Iris welcomes an enigmatic ally to their community while Hope questions the visitor’s motives. A message upends the sisters’ worldview, forcing them to decide between the safety of their home and the uncertainty of the world beyond.
The Walking Dead has been a franchise I’ve found myself drifting away from and back to in recent years. Having left the main series back in season 8, I returned to season 1 during lockdown and caught up to date in time for the season 10 finale.
I also had the privilege of seeing the first footage from World Beyond at last year’s New York Comic Con. Back then it seemed the series was being pitched to audiences as Stand By Me meets zombies. But this final product feels like something with a little more drive.
I can’t help but feel like there’s a major purpose behind World Beyond which will tie heavily in to both the main series and Fear The Walking Dead. To that end I can understand why World Beyond is only set to run for 20 episodes across two seasons.
Watching “Brave” it become abundantly clear that there’s some kind of plan for the journey the four leads will be taking. Going in to the episode I had expected four similarly entitled kids getting bored with life in the safety of their compound and venturing out to explore the world. Whilst that is true to a certain extend it by no means covers what this episode lays out in terms of story.
Iris (Aliyah Royale) and Hope (Alexa Mansour) are sisters who seem heavily entwined with the Campus Community populous. “Brave” spins out some of their backstory through flashbacks but fails to explain more outside of necessary plot points. Their father is high up in the science and technology field in the new world and has left the safety of the compound to work with The Civic Republic.
The Civic Republic are the ones in control of the helicopters we’ve been seeing across the franchise. They’re also the ones who took a heavily injured Rick when he departed The Walking Dead. Connection number one. We’re told The Civic Republic are central to the story of World Beyond and “Brave” demonstrates that perfectly.
With their father gone, Iris seems to be running the show as class president. She’s oddly presented as one of the only leaders of the community across the episode. It’s Iris who welcomes representatives from The Civic Republic. She is also the one to make a speech to the gathered masses to celebrate Monument Day. A celebration of ten years since the sky fell (aka the apocalypse).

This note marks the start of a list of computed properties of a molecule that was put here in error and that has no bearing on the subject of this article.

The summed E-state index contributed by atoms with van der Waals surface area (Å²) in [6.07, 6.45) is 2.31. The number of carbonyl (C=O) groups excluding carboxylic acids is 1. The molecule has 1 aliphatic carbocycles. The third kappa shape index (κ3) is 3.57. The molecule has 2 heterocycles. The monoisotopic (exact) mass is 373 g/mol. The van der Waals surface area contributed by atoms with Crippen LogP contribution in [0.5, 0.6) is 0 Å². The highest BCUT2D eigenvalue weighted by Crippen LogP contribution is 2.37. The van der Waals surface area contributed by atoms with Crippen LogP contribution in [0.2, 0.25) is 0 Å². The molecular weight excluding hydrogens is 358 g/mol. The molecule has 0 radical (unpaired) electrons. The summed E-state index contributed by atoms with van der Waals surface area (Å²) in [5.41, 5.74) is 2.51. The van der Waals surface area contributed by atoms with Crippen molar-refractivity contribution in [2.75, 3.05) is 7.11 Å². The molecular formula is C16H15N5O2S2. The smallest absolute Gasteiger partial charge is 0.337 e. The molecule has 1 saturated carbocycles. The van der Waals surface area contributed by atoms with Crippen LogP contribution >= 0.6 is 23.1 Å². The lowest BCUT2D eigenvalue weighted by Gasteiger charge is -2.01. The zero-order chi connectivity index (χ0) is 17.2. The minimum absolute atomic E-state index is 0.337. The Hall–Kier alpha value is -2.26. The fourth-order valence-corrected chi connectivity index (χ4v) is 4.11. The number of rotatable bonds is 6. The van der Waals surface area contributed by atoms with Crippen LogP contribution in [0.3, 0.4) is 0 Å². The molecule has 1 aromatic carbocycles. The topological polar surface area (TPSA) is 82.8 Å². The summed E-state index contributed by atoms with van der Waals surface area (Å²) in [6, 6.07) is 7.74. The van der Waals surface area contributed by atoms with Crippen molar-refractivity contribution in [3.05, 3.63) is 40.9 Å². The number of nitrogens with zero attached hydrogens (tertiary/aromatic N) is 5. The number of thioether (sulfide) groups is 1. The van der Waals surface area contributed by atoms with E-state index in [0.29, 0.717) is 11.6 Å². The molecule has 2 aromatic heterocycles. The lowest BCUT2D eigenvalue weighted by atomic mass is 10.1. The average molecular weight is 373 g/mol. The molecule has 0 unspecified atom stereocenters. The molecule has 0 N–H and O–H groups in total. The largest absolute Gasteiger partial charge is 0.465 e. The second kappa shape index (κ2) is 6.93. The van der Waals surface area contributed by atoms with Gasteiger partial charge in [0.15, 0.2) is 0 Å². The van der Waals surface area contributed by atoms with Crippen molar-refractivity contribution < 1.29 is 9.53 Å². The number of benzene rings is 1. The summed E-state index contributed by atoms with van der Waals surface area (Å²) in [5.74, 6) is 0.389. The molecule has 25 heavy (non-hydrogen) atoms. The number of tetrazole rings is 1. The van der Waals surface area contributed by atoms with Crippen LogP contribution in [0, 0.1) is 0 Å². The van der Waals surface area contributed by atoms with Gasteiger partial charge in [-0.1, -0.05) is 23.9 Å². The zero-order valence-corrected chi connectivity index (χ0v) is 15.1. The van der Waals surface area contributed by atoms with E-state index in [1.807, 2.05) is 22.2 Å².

There’s a Hunger Games-esque approach to commemorating the end of the world. Monument Day feels like a reaping ceremony which becomes all the more apt when we return to the Campus Community at the end of the episode and discover what Julia Ormond’s Elizabeth Kublek has been up to since the teens have left.
“Brave” feels trapped between two worlds: a CW style teen drama and serious player in The Walking Dead universe. There’s no dialling back on the zombie gore. In fact the series pushes it to new limits, particularly in its flashbacks.
It creates an odd hybrid tone which, whilst unique to the TWD franchise, feels like its two core elements are at odds rather than working together. Thankfully this feels like it’s beginning to cohere by the end of the episode.
The four leads themselves are all compelling characters. Given the short lifespan of the show they feel a little undercooked apart from Iris and, to a degree, Hope. Both Silas (Hal Cumpston) and Elton (Nicolas Cantu) need more development before they are able to shoulder the narrative individually.
“Brave” not only sets up the world of The Walking Dead: World Beyond it also tries its best to develop some conflict between its characters. There’s a subplot, tied to the flashbacks, which is sure to cause fireworks between Hope and Elton. Unfortunately the episode tends to signpost what is coming rather than allowing it to develop fully organically.
In promoting World Beyond the series has also strayed away from the importance of two supporting cast members. Nico Tortorella’s Felix and Annet Mahendru’s Huck are also central to the plot. It seems the series will follow their exploits as well as the teens. They may well all join up in the near future. I only hope the narrative doesn’t come to rely on these slightly older characters.
In terms of production value World Beyond absolutely stands against both the main series and Fear. Set design, costume design and makeup effects are all cinematic in quality. There’s also a similar aesthetic which easily identifies World Beyond has part of the franchise.
The Walking Dead: World Beyond lands with some generic teen drama but with enough underlying premise to make a promising entry to the franchise.
The Walking Dead: World Beyond stars Aliyah Royale, Alexa Mansour, Annet Mahendru, Nicolas Cantu, Hal Cumpston and Nico Tortorella. The series will air on Amazon Prime Video in the UK.